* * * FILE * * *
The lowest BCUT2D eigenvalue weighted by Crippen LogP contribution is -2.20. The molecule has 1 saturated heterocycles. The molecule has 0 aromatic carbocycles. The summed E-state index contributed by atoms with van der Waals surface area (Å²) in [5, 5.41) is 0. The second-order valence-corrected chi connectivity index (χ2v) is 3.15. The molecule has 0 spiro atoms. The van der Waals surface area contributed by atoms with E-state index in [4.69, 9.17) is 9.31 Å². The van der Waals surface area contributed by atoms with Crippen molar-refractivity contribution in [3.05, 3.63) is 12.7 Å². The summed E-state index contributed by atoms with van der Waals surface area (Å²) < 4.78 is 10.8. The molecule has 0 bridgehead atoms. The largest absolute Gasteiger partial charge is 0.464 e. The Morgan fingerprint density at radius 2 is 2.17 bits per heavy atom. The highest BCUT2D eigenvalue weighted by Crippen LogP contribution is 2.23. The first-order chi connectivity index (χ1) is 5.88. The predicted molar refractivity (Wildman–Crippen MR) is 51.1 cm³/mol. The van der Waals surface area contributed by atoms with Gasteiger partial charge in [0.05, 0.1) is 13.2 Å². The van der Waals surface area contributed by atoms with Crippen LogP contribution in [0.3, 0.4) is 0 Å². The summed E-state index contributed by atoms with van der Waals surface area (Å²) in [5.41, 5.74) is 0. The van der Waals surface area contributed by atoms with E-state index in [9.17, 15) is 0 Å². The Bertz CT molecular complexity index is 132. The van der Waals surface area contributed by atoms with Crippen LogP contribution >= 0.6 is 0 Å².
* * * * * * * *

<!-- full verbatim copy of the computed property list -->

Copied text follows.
The lowest BCUT2D eigenvalue weighted by Crippen LogP contribution is -2.20. The molecule has 1 saturated heterocycles. The molecule has 0 aromatic carbocycles. The summed E-state index contributed by atoms with van der Waals surface area (Å²) in [5, 5.41) is 0. The second-order valence-corrected chi connectivity index (χ2v) is 3.15. The molecule has 0 spiro atoms. The van der Waals surface area contributed by atoms with E-state index in [4.69, 9.17) is 9.31 Å². The van der Waals surface area contributed by atoms with Crippen molar-refractivity contribution in [3.05, 3.63) is 12.7 Å². The summed E-state index contributed by atoms with van der Waals surface area (Å²) < 4.78 is 10.8. The molecule has 0 bridgehead atoms. The largest absolute Gasteiger partial charge is 0.464 e. The Morgan fingerprint density at radius 2 is 2.17 bits per heavy atom. The highest BCUT2D eigenvalue weighted by Crippen LogP contribution is 2.23. The first-order chi connectivity index (χ1) is 5.88. The predicted molar refractivity (Wildman–Crippen MR) is 51.1 cm³/mol. The van der Waals surface area contributed by atoms with Gasteiger partial charge in [0.05, 0.1) is 13.2 Å². The van der Waals surface area contributed by atoms with Crippen LogP contribution in [0.3, 0.4) is 0 Å². The summed E-state index contributed by atoms with van der Waals surface area (Å²) in [5.41, 5.74) is 0. The van der Waals surface area contributed by atoms with E-state index in [9.17, 15) is 0 Å². The Bertz CT molecular complexity index is 132. The van der Waals surface area contributed by atoms with Crippen LogP contribution >= 0.6 is 0 Å².